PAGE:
Allen Oyler, an LDS regional leader in Oregon, believes — as his religion teaches — that Mormon families should not reject their gay sons and daughters.
But he took that counsel even further, and now the city of Beaverton has given the LDS stake president a human-rights award for his compassionate approach, according to a story in The Oregonian.
In 2012, the Utah-based LDS Church created a website, mormonsandgays.org, which spelled out the faith’s position that any sex outside of heterosexual marriage is a sin, but that same-sex attraction is not. The site emphasized the need for Mormons to be loving toward their gay family members.
Oyler hammered home that message to the eight Mormon congregations he supervises, inviting a father and his gay son, along with a longtime Latter-day Saint and a man who had been living with a same-sex partner before joining the LDS Church to share their experiences.
The Mormon leader “wanted the members to see people in real-life circumstances who are dealing with and experiencing same-gender attraction,” Oyler told The Oregonian.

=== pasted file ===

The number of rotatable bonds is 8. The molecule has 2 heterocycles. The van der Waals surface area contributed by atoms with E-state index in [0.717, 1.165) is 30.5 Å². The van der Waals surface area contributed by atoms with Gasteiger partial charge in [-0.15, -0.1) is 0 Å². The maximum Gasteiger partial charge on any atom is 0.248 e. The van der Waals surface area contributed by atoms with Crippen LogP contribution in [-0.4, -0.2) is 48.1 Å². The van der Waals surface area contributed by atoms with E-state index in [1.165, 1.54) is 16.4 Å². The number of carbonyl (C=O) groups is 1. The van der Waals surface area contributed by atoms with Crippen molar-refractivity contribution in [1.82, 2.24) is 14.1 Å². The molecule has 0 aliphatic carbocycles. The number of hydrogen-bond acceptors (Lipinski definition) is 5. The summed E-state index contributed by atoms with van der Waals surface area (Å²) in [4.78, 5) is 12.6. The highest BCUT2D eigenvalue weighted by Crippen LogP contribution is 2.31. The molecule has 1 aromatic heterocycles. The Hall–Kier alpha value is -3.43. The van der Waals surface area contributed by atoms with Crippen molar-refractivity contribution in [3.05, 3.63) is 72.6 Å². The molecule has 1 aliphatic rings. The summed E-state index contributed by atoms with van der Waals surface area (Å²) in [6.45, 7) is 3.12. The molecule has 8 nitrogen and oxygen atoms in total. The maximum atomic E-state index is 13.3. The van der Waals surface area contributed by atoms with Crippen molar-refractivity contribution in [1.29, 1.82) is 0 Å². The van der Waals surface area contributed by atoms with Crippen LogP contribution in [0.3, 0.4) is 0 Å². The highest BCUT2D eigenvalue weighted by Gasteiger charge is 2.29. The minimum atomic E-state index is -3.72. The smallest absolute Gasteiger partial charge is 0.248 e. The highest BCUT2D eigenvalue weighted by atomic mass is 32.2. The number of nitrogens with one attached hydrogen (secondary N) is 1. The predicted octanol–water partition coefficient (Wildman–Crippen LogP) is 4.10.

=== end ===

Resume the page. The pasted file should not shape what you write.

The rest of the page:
Church doctrine hasn’t changed, the stake president told Kari Bray, in a question-and-answer interview, “but what needs to change is how we as members deal with and address people who are experiencing same-sex attraction.”
Oyler emphasized that “the family unit is the most important thing” and that “under no circumstances should [Mormons] find themselves ostracizing or disrespecting members of their family.”
If members “experiencing same-gender attraction” knew that their parents and family “would love them and accept them no matter what,” he said, “there would be much more love and acceptance and less suicide and mental struggles.”
Mormons “should be in the forefront of compassion and love and outreach to others,” he said. “It’s not good enough just to be aware of it.”
The Beaverton Human Rights Advisory Commission was impressed by Oyler’s “efforts to reach out to gay members of the Mormon church,” the story said, and plans to recognize the LDS leader in a Jan. 14 ceremony.
Peggy Fletcher Stack